T-Mobile US completed a 5G data transmission on low-band 600MHz in partnership with Nokia, a step the operator believes moves it closer to a nationwide rollout of the technology.
In a statement, the company said the move was particularly significant because it used its low-band spectrum to achieve the 5G connection, which could eventually be key to providing a broader rollout across the entire country rather than “small clusters in parts of select cities”.
Low-band 600MHz spectrum “reaches much further than other frequencies”, added the company.
T-Mobile splashed $8 billion on 600MHz spectrum in May 2017, when it first detailed its ambitions to launch a nationwide 5G network by combining multiple spectrum bands.
Most operators, vendors and chipmakers have been developing 5G based on high-band spectrum including 28GHz mmWave, or mid-band 3.5GHz frequencies.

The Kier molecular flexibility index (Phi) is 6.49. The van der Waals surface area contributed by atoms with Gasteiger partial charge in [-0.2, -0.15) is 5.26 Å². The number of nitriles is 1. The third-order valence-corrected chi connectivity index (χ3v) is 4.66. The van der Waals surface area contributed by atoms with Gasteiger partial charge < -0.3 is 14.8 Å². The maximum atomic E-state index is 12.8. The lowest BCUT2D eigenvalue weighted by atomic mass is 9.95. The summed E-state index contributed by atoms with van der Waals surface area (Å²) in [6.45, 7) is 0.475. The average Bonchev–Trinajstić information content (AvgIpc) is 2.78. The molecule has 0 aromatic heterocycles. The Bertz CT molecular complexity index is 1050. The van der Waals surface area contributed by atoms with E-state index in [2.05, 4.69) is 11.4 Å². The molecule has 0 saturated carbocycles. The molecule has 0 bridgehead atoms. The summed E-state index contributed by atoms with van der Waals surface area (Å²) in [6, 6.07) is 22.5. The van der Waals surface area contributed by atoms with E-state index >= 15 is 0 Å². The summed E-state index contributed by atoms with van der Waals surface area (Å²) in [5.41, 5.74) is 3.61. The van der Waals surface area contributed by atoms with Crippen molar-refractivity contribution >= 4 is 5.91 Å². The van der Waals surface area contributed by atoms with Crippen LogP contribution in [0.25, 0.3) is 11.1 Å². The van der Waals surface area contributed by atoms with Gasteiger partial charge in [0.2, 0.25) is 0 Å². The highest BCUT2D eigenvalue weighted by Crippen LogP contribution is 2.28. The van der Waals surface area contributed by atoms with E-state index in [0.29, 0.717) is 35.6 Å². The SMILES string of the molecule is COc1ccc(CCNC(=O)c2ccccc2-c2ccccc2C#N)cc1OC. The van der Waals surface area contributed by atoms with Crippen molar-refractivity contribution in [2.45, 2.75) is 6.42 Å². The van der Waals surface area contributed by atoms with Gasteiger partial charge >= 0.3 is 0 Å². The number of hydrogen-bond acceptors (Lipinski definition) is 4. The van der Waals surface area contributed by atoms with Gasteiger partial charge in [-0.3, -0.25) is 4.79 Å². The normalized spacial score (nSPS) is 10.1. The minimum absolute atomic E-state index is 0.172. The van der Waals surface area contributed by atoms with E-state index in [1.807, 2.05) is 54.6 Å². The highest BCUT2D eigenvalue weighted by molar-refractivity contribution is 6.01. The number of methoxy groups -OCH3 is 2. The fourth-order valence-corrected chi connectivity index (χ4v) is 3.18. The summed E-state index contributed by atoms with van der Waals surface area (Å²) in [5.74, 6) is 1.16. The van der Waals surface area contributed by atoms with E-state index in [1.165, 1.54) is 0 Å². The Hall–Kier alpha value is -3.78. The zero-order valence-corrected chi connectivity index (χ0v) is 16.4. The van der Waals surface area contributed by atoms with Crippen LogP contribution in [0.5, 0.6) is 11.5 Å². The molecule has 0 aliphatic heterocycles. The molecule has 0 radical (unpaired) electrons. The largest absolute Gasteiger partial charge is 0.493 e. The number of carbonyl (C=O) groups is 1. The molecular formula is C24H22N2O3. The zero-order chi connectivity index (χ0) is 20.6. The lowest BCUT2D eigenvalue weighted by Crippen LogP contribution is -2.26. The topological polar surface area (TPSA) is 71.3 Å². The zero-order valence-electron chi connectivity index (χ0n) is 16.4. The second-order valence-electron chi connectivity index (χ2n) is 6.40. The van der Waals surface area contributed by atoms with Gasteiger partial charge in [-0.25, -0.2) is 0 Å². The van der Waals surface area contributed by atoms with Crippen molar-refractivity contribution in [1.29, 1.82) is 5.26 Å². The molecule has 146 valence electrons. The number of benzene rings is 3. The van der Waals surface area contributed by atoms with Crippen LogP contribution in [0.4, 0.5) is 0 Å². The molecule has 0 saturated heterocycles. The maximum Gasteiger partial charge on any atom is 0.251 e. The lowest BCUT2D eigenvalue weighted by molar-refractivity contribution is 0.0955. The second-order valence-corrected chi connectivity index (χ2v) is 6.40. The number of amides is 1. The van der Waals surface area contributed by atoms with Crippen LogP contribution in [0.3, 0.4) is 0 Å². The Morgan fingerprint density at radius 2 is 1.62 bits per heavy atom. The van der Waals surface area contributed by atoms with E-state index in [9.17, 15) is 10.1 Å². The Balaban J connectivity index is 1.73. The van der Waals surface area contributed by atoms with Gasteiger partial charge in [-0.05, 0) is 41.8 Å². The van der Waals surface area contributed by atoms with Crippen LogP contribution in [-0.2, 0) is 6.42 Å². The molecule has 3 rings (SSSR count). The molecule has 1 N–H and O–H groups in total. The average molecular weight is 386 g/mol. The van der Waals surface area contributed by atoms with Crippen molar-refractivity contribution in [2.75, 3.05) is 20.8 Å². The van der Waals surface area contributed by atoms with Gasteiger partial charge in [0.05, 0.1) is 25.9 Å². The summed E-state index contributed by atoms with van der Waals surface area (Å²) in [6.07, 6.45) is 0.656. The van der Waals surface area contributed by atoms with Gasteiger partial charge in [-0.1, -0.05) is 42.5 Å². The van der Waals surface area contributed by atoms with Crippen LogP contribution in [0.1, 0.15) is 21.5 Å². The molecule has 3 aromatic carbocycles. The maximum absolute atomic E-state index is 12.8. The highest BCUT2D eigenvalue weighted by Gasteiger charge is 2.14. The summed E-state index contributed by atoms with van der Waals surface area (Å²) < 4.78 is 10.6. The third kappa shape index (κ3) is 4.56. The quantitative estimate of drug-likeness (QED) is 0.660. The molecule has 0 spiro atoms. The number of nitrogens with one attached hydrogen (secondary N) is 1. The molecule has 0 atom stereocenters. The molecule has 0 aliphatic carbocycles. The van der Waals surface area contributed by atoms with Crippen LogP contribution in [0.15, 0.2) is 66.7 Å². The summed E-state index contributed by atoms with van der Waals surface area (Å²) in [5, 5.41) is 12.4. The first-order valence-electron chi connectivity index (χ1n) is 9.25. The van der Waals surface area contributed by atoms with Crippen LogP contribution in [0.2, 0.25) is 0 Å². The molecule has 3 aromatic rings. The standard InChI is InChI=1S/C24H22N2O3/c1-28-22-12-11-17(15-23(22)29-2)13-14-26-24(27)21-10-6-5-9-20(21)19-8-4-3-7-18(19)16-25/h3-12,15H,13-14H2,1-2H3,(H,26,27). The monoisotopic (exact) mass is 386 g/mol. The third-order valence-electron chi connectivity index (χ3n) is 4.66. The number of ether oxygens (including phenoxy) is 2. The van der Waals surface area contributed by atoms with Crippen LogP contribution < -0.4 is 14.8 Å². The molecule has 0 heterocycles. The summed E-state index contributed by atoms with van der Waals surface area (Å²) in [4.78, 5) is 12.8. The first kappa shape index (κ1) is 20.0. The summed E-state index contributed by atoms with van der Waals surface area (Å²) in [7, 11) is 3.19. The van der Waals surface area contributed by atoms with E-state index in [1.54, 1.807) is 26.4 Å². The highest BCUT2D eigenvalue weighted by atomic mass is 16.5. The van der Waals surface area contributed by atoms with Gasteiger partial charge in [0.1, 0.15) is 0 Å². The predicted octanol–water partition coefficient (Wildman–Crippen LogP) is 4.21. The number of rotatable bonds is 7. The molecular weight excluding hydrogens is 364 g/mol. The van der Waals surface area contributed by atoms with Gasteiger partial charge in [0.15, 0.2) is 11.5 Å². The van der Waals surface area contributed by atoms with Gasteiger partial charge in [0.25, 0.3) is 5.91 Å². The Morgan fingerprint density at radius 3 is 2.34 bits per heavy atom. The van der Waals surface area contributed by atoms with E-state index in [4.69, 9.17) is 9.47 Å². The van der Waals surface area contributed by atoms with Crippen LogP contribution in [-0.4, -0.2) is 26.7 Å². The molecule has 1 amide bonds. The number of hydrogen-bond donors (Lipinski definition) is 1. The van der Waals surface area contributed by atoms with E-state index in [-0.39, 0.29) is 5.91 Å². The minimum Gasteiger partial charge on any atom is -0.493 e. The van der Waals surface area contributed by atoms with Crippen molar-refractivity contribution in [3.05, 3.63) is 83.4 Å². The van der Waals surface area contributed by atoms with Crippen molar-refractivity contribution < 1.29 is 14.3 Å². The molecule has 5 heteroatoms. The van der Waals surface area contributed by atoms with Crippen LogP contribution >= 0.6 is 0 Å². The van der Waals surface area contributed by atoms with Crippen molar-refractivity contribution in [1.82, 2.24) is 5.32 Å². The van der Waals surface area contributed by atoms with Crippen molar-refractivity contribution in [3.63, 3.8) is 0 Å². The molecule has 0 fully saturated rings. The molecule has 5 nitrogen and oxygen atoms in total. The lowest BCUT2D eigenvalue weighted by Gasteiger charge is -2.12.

The transmission, conducted by T-Mobile and Nokia engineers, was completed using 5G global standards in Washington and proved low-band airwaves “will provide 5G coverage across hundreds of square miles from a single tower”, said the operator.
In comparison, T-Mobile added that mmWave sites can only cover less than a square mile.
The company continued to explain that low-band spectrum is essential for wide-area reach and reliable coverage which travels over distance, into buildings and isn’t limited to line-of-sight.
It could also be key to bringing 5G to rural areas and powering applications including IoT.
“The Un-carrier is focused on delivering 5G for everyone everywhere, while the other guys focus on 5G for the few, reaching just a few people in small areas of a handful of cities,” said John Legere, CEO of T-Mobile (pictured).
T-Mobile also used the announcement to again tout its proposed merger with Sprint, pushing the combined entity’s access to multiple spectrum bands to provide “broad and deep nationwide coverage”.Subscribe to our daily newsletter Back